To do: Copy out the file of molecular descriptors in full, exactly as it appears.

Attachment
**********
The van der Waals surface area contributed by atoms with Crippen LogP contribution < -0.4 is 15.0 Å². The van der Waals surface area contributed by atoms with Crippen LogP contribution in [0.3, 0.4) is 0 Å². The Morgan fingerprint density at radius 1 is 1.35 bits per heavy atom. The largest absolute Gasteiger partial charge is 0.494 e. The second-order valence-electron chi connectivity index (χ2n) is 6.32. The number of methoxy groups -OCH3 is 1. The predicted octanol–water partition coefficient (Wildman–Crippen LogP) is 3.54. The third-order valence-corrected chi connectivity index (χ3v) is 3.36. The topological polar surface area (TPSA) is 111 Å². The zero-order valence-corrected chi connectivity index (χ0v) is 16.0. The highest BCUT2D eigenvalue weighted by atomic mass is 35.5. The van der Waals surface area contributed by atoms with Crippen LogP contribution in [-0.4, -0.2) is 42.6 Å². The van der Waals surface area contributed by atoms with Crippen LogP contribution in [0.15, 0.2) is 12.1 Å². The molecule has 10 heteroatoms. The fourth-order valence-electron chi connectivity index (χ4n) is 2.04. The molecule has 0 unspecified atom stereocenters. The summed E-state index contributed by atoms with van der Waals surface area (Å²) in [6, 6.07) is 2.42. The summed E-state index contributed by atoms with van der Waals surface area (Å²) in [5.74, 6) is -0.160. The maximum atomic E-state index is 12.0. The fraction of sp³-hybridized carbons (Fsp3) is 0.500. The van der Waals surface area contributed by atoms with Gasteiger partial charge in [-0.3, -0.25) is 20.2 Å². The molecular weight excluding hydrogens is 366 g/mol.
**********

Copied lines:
The van der Waals surface area contributed by atoms with Crippen LogP contribution < -0.4 is 15.0 Å². The van der Waals surface area contributed by atoms with Crippen LogP contribution in [0.3, 0.4) is 0 Å². The Morgan fingerprint density at radius 1 is 1.35 bits per heavy atom. The largest absolute Gasteiger partial charge is 0.494 e. The second-order valence-electron chi connectivity index (χ2n) is 6.32. The number of methoxy groups -OCH3 is 1. The predicted octanol–water partition coefficient (Wildman–Crippen LogP) is 3.54. The third-order valence-corrected chi connectivity index (χ3v) is 3.36. The topological polar surface area (TPSA) is 111 Å². The zero-order valence-corrected chi connectivity index (χ0v) is 16.0. The highest BCUT2D eigenvalue weighted by atomic mass is 35.5. The van der Waals surface area contributed by atoms with Crippen LogP contribution in [-0.4, -0.2) is 42.6 Å². The van der Waals surface area contributed by atoms with Crippen LogP contribution in [0.15, 0.2) is 12.1 Å². The molecule has 10 heteroatoms. The fourth-order valence-electron chi connectivity index (χ4n) is 2.04. The molecule has 0 unspecified atom stereocenters. The summed E-state index contributed by atoms with van der Waals surface area (Å²) in [6, 6.07) is 2.42. The summed E-state index contributed by atoms with van der Waals surface area (Å²) in [5.74, 6) is -0.160. The maximum atomic E-state index is 12.0. The fraction of sp³-hybridized carbons (Fsp3) is 0.500. The van der Waals surface area contributed by atoms with Gasteiger partial charge in [-0.3, -0.25) is 20.2 Å². The molecular weight excluding hydrogens is 366 g/mol.